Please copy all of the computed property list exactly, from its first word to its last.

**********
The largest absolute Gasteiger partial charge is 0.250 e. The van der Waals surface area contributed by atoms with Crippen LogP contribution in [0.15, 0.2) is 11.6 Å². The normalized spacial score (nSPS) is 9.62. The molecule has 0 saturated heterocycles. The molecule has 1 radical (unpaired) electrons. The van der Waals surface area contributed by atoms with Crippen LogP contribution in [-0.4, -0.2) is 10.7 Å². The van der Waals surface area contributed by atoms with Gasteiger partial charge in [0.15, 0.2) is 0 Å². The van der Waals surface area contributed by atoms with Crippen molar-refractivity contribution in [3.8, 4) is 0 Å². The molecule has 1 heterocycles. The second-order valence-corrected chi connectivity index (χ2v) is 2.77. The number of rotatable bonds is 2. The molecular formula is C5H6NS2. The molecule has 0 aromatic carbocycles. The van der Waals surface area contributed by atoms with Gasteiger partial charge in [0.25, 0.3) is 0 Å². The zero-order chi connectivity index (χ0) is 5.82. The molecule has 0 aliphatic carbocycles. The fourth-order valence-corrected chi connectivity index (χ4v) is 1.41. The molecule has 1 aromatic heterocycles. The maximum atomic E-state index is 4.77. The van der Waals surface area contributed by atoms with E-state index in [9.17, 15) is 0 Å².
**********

The largest absolute Gasteiger partial charge is 0.250 e. The van der Waals surface area contributed by atoms with Crippen LogP contribution in [0.15, 0.2) is 11.6 Å². The normalized spacial score (nSPS) is 9.62. The molecule has 0 saturated heterocycles. The molecule has 1 radical (unpaired) electrons. The van der Waals surface area contributed by atoms with Crippen LogP contribution in [-0.4, -0.2) is 10.7 Å². The van der Waals surface area contributed by atoms with Gasteiger partial charge in [0.15, 0.2) is 0 Å². The van der Waals surface area contributed by atoms with Crippen molar-refractivity contribution in [3.8, 4) is 0 Å². The molecule has 1 heterocycles. The second-order valence-corrected chi connectivity index (χ2v) is 2.77. The number of rotatable bonds is 2. The molecular formula is C5H6NS2. The molecule has 0 aromatic carbocycles. The van der Waals surface area contributed by atoms with Gasteiger partial charge in [0.25, 0.3) is 0 Å². The zero-order chi connectivity index (χ0) is 5.82. The molecule has 0 aliphatic carbocycles. The fourth-order valence-corrected chi connectivity index (χ4v) is 1.41. The molecule has 1 aromatic heterocycles. The maximum atomic E-state index is 4.77. The van der Waals surface area contributed by atoms with E-state index in [9.17, 15) is 0 Å².